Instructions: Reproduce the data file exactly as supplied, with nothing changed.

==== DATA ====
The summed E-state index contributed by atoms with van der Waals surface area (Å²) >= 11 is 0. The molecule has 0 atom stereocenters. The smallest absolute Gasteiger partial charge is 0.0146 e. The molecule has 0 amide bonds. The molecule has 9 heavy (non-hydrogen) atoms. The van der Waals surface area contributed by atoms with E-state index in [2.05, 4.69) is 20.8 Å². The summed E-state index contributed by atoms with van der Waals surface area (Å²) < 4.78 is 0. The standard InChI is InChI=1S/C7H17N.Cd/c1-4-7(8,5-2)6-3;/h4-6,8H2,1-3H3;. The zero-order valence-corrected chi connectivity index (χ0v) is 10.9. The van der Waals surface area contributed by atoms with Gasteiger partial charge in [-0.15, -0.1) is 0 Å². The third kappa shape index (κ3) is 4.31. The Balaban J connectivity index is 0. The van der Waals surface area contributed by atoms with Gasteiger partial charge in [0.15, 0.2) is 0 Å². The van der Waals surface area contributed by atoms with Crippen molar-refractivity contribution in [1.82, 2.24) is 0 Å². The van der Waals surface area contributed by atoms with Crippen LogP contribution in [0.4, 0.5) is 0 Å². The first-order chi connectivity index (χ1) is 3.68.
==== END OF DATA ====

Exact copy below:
The summed E-state index contributed by atoms with van der Waals surface area (Å²) >= 11 is 0. The molecule has 0 atom stereocenters. The smallest absolute Gasteiger partial charge is 0.0146 e. The molecule has 0 amide bonds. The molecule has 9 heavy (non-hydrogen) atoms. The van der Waals surface area contributed by atoms with E-state index in [2.05, 4.69) is 20.8 Å². The summed E-state index contributed by atoms with van der Waals surface area (Å²) < 4.78 is 0. The standard InChI is InChI=1S/C7H17N.Cd/c1-4-7(8,5-2)6-3;/h4-6,8H2,1-3H3;. The zero-order valence-corrected chi connectivity index (χ0v) is 10.9. The van der Waals surface area contributed by atoms with Gasteiger partial charge in [-0.15, -0.1) is 0 Å². The third kappa shape index (κ3) is 4.31. The Balaban J connectivity index is 0. The van der Waals surface area contributed by atoms with Gasteiger partial charge in [0.15, 0.2) is 0 Å². The van der Waals surface area contributed by atoms with Crippen molar-refractivity contribution in [1.82, 2.24) is 0 Å². The van der Waals surface area contributed by atoms with Crippen LogP contribution in [0.4, 0.5) is 0 Å². The first-order chi connectivity index (χ1) is 3.68.